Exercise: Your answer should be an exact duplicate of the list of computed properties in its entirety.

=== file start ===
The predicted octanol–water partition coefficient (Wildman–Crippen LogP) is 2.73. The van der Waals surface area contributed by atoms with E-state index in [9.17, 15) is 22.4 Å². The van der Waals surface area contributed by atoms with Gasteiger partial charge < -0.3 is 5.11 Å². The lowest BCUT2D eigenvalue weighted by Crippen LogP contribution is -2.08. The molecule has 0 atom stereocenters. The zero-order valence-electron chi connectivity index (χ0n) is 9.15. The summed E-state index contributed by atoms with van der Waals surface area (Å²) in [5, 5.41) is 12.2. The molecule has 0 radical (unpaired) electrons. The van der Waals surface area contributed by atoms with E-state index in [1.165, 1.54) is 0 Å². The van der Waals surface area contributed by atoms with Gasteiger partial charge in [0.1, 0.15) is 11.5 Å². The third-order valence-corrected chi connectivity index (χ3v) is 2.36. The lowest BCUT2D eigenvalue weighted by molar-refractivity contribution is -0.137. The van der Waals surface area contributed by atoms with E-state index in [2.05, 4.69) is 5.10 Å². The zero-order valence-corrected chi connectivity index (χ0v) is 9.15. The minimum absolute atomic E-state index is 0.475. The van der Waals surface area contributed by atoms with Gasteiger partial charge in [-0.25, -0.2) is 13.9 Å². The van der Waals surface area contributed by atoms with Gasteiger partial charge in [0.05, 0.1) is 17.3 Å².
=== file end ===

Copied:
The predicted octanol–water partition coefficient (Wildman–Crippen LogP) is 2.73. The van der Waals surface area contributed by atoms with E-state index in [9.17, 15) is 22.4 Å². The van der Waals surface area contributed by atoms with Gasteiger partial charge < -0.3 is 5.11 Å². The lowest BCUT2D eigenvalue weighted by Crippen LogP contribution is -2.08. The molecule has 0 atom stereocenters. The zero-order valence-electron chi connectivity index (χ0n) is 9.15. The summed E-state index contributed by atoms with van der Waals surface area (Å²) in [5, 5.41) is 12.2. The molecule has 0 radical (unpaired) electrons. The van der Waals surface area contributed by atoms with E-state index in [1.165, 1.54) is 0 Å². The van der Waals surface area contributed by atoms with Gasteiger partial charge in [0.1, 0.15) is 11.5 Å². The third-order valence-corrected chi connectivity index (χ3v) is 2.36. The lowest BCUT2D eigenvalue weighted by molar-refractivity contribution is -0.137. The van der Waals surface area contributed by atoms with E-state index in [2.05, 4.69) is 5.10 Å². The zero-order valence-corrected chi connectivity index (χ0v) is 9.15. The minimum absolute atomic E-state index is 0.475. The van der Waals surface area contributed by atoms with Gasteiger partial charge in [-0.25, -0.2) is 13.9 Å². The van der Waals surface area contributed by atoms with Gasteiger partial charge in [0.05, 0.1) is 17.3 Å².